Verizon CFO Fran Shammo revealed the updated capital expenditure predictions during the operator's second-quarter earnings call Thursday morning. Verizon recently announced that it had hit 500 markets and covered 99 percent of its 3G footprint with LTE, meaning that the additional spend will add in capacity rather than increase markets.
"We ... see an incredible jump [in usage] as people jump from 3G to 4G," Shammo explained. He said that a questioner on the call was "right on" when the analyst suggested that the switch to 4G causes about 1.8 times more data usage than on 3G.
He said wireless capex came in at US$2.3 billion for the second quarter and $4.3 billion for the first half of the year. "That's 8 percent higher than in 2012," Shammo said.
Total capex (fixed and wireless) hit $7.6 billion during the first half of the year and Verizon will spend more than that during the second half. The full year capex outlook for 2013 is now $16.4 billion to $16.6 billion, higher than the previous forecast of $16.2 billion.
Here are some of the metrics that are driving that spending:
- 59 percent of the operator's data traffic is now carried over the LTE network, up from 35 percent a year ago. And 33 percent of the operator's subscriber base is currently on the LTE network.
- Verizon sold 3.1 million more 4G devices in this quarter than it did in the same quarter last year.
- 46 percent of the smartphones on the network and two-thirds of Internet devices -- including hotspots, routers and tablets -- are LTE-capable.
The company is already seeing much increased video growth. "The video consumption is increasing year-over-year and quarter-over-quarter," Shammo said.
It also needs to prepare for the launch of 4G voice services later this year. Voice-over-LTE (VoLTE) will bring new challenges for Verizon -- and all other major operators -- as it is deployed in the next few years.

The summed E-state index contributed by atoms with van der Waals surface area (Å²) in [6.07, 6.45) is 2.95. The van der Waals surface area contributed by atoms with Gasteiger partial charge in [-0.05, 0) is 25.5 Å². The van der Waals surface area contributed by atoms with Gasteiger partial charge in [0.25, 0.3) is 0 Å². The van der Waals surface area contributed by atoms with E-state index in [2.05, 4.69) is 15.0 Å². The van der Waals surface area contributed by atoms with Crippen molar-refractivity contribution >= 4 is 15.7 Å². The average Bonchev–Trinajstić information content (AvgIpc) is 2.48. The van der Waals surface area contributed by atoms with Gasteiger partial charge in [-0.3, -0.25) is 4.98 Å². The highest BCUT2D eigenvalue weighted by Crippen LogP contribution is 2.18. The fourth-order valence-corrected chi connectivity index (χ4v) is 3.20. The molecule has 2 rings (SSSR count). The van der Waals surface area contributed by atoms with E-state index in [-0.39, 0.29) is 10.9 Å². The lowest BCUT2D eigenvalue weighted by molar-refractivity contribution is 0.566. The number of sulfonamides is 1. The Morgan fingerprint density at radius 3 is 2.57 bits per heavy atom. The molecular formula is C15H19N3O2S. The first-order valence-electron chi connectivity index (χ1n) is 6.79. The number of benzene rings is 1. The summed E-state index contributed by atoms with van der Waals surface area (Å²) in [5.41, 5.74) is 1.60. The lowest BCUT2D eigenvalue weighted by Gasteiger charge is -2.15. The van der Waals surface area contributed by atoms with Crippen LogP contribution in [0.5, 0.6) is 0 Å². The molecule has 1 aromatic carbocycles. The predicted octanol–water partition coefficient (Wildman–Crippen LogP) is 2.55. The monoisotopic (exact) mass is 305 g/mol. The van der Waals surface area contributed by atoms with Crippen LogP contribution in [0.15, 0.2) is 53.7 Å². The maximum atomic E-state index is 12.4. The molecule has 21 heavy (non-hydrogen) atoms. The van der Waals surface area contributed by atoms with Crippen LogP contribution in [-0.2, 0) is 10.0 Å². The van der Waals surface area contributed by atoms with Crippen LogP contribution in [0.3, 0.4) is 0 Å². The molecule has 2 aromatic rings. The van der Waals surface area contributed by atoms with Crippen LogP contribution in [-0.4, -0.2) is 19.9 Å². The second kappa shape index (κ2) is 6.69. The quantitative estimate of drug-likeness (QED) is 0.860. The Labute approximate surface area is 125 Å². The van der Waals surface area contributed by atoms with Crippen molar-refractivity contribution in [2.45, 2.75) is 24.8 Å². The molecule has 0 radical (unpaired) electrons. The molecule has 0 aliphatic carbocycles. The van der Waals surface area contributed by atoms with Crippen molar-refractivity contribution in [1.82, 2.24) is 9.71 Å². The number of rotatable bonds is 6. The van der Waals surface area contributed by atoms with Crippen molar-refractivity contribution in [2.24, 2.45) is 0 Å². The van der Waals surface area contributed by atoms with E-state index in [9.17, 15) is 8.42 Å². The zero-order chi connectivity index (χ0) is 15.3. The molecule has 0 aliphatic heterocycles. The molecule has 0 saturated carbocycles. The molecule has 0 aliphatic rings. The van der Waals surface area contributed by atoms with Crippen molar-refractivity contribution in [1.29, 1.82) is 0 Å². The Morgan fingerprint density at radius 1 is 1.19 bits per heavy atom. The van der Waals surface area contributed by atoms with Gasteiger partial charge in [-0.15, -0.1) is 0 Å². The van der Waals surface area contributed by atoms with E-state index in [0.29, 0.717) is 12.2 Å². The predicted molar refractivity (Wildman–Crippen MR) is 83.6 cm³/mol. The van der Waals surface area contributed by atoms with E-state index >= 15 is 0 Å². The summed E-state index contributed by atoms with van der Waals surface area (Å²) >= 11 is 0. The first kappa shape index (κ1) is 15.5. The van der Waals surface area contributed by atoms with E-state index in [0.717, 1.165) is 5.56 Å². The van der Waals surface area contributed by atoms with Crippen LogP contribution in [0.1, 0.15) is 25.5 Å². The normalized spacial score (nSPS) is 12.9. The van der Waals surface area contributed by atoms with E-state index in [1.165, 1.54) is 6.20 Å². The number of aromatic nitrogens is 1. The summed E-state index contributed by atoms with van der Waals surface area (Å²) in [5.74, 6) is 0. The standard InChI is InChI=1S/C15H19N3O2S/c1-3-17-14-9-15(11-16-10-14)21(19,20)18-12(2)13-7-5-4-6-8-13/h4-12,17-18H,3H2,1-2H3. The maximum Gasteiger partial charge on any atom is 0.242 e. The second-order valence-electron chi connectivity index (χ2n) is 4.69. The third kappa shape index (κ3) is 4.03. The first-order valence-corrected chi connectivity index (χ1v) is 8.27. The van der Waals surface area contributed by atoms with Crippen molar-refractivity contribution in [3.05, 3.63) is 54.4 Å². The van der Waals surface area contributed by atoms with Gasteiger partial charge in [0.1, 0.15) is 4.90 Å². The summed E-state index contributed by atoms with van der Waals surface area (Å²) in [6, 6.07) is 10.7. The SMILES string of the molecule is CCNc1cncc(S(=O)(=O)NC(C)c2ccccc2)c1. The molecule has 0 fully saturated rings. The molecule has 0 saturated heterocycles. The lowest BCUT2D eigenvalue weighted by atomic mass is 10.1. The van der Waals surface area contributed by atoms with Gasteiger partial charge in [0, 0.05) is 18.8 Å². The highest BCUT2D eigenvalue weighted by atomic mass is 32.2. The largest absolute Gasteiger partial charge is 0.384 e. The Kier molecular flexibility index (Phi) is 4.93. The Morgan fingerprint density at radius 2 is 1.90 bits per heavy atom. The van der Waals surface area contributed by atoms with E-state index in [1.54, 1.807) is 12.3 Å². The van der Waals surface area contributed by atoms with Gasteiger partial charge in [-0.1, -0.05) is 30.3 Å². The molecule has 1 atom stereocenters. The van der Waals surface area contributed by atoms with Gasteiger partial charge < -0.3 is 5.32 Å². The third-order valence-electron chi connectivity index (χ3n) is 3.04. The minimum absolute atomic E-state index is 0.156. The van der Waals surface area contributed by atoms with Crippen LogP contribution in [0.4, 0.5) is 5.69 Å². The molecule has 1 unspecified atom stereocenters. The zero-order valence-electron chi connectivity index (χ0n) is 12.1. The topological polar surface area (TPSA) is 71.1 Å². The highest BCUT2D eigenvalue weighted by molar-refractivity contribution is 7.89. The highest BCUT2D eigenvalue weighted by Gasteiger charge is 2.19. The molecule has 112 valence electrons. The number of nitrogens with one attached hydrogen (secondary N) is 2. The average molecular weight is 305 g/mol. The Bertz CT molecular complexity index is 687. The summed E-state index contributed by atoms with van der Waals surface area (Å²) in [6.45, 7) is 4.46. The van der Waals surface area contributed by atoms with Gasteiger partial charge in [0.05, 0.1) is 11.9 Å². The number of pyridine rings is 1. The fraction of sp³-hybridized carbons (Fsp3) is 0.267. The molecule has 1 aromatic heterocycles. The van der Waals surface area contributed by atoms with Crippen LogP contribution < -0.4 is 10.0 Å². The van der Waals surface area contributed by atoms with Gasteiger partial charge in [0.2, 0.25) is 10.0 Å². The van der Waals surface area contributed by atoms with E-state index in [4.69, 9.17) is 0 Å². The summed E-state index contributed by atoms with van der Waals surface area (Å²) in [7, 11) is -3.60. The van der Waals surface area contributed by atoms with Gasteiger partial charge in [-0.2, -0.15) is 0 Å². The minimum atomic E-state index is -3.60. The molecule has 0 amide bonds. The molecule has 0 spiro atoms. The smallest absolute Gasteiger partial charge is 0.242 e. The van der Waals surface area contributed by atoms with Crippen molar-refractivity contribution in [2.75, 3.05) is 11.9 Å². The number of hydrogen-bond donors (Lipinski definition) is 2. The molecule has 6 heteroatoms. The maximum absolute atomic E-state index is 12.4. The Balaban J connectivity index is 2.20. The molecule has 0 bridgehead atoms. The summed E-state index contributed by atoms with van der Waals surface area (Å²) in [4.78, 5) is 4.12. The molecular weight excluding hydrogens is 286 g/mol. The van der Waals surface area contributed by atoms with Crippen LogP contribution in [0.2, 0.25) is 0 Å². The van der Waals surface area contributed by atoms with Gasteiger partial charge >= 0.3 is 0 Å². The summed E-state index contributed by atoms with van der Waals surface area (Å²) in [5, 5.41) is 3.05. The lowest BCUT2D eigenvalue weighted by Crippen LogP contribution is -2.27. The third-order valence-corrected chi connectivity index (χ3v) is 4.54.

"We will start testing and have our first [VoLTE] handset in the market sometime this year, with commercial launch in the first half of next year," Shammo said, reiterating previous statements.
This will be mean more work for Verizon, layering in separate AWS spectrum onto its existing 700MHz LTE network. "Now we will have to go back and fill in that capacity to make sure from a voice call perspective that it hands off," Shammo said.
What this means -- despite Verizon's 99 percent coverage of its 3G footprint -- is that the operator needs to go to markets and ensure that it has smooth hand-offs and a very consistent 4G IP signal everywhere so that users will be able to maintain a conversation, and not drop calls, as they move around. (See When is a 4G LTE Market Really Covered, Anyway?)
Despite this, Verizon is not desperate for more spectrum to support these efforts. "We are not under any spectrum pressure," Shammo said.
However, he added that, obviously, Verizon will "opportunistically" buy spectrum and participate in FCC auctions but isn't crunched for bandwidth yet. "We're in good shape for three to four years," he said.
— Dan Jones, Site Editor, Light Reading Mobile